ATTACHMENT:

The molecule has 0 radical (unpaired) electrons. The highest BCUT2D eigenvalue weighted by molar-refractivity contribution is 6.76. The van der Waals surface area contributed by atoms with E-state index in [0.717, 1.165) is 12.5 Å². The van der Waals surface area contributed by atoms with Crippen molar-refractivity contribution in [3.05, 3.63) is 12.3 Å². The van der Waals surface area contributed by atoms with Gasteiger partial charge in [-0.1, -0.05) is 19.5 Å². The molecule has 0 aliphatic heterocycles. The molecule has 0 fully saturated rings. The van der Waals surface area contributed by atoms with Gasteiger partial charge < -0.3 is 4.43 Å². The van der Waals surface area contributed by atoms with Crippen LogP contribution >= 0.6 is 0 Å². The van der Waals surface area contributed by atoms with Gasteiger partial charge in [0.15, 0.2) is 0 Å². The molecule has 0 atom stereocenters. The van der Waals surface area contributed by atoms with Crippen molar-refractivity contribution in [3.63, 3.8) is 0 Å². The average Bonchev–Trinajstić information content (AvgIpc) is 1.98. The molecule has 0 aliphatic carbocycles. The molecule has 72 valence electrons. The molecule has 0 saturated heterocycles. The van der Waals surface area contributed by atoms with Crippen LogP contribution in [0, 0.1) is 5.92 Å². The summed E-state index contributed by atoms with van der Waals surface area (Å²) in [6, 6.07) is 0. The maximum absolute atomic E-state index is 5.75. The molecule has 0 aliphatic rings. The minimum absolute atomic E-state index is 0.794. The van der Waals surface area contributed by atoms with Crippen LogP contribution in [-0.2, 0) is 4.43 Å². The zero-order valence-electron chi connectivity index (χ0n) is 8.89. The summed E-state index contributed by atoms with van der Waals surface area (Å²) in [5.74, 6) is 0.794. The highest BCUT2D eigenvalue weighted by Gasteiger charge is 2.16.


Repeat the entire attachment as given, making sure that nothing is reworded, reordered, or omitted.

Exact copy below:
The molecule has 0 radical (unpaired) electrons. The highest BCUT2D eigenvalue weighted by molar-refractivity contribution is 6.76. The van der Waals surface area contributed by atoms with E-state index in [0.717, 1.165) is 12.5 Å². The van der Waals surface area contributed by atoms with Crippen molar-refractivity contribution in [3.05, 3.63) is 12.3 Å². The van der Waals surface area contributed by atoms with Gasteiger partial charge in [-0.1, -0.05) is 19.5 Å². The molecule has 0 aliphatic heterocycles. The molecule has 0 fully saturated rings. The van der Waals surface area contributed by atoms with Gasteiger partial charge < -0.3 is 4.43 Å². The van der Waals surface area contributed by atoms with Crippen LogP contribution >= 0.6 is 0 Å². The van der Waals surface area contributed by atoms with Gasteiger partial charge in [0.15, 0.2) is 0 Å². The molecule has 0 atom stereocenters. The van der Waals surface area contributed by atoms with Crippen molar-refractivity contribution in [3.63, 3.8) is 0 Å². The average Bonchev–Trinajstić information content (AvgIpc) is 1.98. The molecule has 0 aliphatic carbocycles. The molecule has 72 valence electrons. The molecule has 0 saturated heterocycles. The van der Waals surface area contributed by atoms with Crippen LogP contribution in [0, 0.1) is 5.92 Å². The summed E-state index contributed by atoms with van der Waals surface area (Å²) in [6, 6.07) is 0. The maximum absolute atomic E-state index is 5.75. The molecule has 0 aliphatic rings. The minimum absolute atomic E-state index is 0.794. The van der Waals surface area contributed by atoms with Crippen LogP contribution in [-0.2, 0) is 4.43 Å². The zero-order valence-electron chi connectivity index (χ0n) is 8.89. The summed E-state index contributed by atoms with van der Waals surface area (Å²) in [5.74, 6) is 0.794. The highest BCUT2D eigenvalue weighted by Gasteiger charge is 2.16.